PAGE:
Campaign against Scottish independence suffers narrowing of poll lead

The campaign against Scottish independence has suffered a narrowing of its opinion poll lead despite its leader’s widely hailed victory over Nationalist first minister Alex Salmond in a high-profile debate earlier this month.

A new survey on Monday followed two on Sunday that found rising support for a Yes vote in next month’s referendum amid increasingly intense debate across Scotland over whether to continue the 307-year-old political union with England.

Mr Salmond will on Monday mark the start of the last month of campaigning with a speech in Arbroath on the opportunities of independence.

The speech will highlight issues of healthcare and social justice, but is intended to resonate with the 14th century Declaration of Arbroath in which the kingdom of Scotland asserted its independence after decades of invasions from England.

The independence campaign still trails in all significant polls, but an ICM survey for the Scotland on Sunday newspaper found that support for a No vote had fallen two points since last month to 55 per cent when undecideds were excluded, while Yes backers had increased two points to 45 per cent.

A survey by Panelbase, conducted for the Yes Scotland campaign but using the same methodology that the pollster uses for media clients, put the No lead at just 52 per cent to 48 per cent for Yes, a two-point swing towards support for independence.

A YouGov poll for the Times on Monday found 38 per cent supporting independence, 51 per cent saying No, and 11 per cent undecided. Excluding the undecideds and non-voters, 43 per cent would vote for independence, the highest level since YouGov started asking the referendum question, the Times reports.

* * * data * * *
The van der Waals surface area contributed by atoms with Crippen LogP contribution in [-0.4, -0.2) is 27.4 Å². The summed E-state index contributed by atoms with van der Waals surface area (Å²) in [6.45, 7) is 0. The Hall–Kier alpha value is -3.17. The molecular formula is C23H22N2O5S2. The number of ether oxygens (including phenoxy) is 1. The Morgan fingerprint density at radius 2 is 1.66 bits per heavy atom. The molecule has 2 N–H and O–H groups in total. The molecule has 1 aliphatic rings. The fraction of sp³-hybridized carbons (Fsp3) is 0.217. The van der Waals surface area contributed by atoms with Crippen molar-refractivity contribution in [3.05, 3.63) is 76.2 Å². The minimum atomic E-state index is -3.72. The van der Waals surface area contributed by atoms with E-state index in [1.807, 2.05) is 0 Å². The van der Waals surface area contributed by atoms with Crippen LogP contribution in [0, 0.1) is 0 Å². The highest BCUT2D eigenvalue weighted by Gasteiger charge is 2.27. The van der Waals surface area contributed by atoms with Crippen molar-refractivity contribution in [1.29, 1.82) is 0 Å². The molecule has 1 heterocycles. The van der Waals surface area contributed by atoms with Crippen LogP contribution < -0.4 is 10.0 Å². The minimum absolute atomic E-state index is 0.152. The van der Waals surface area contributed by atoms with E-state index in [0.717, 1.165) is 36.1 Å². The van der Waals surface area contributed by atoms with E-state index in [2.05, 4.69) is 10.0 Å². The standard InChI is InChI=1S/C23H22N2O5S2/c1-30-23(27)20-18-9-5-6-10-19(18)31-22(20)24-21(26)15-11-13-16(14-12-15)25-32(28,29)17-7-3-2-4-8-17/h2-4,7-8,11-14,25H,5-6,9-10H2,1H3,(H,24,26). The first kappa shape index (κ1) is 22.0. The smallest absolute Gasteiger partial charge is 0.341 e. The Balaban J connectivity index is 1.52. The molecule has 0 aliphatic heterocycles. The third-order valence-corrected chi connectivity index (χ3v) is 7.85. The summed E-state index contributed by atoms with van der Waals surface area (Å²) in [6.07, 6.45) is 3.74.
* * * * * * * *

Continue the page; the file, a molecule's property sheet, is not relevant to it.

The polls cast doubt on a Survation survey published earlier in the month that suggested support for staying in the UK had surged after the strong debate performance by Alistair Darling, former UK chancellor and leader of the pro-union Better Together campaign. 

Professor John Curtice, Scotland’s most high-profile psephologist, said the Survation poll might have suffered from random variation that created a swing where none existed or that the debate had had a short-term impact that had since been reversed.

“A pro-independence campaign that had appeared to be at risk of being written off by the media will now enter the last month of campaigning with renewed heart,” Prof Curtice wrote in a blog post. “Interest in and speculation about the outcome of the referendum will remain at fever pitch.”

International interest in Scotland’s referendum was highlighted when Tony Abbott, Australian prime minister, told the Times newspaper it was “hard to see how the world would be helped by an independent Scotland”.

“The people who would like to see the break-up of the United Kingdom are not the friends of justice, not the friends of freedom, and the countries that would cheer at the prospect of the break-up with the United Kingdom are not the countries whose company one would like to keep,” Mr Abbott said.

Mr Salmond slammed the “gaffe-prone” Mr Abbott’s comments as “foolish, hypocritical and offensive”.

“The independence process is about freedom and justice,” the first minister told the BBC. “Independence does not seem to have done Australia any harm.”

Scottish independence supporters argue that an independent Scotland would be able to make its own contribution to international security in the same way as other small northern European states and that the independence debate is an example to the world of the peaceful and democratic resolution of sovereignty issues.

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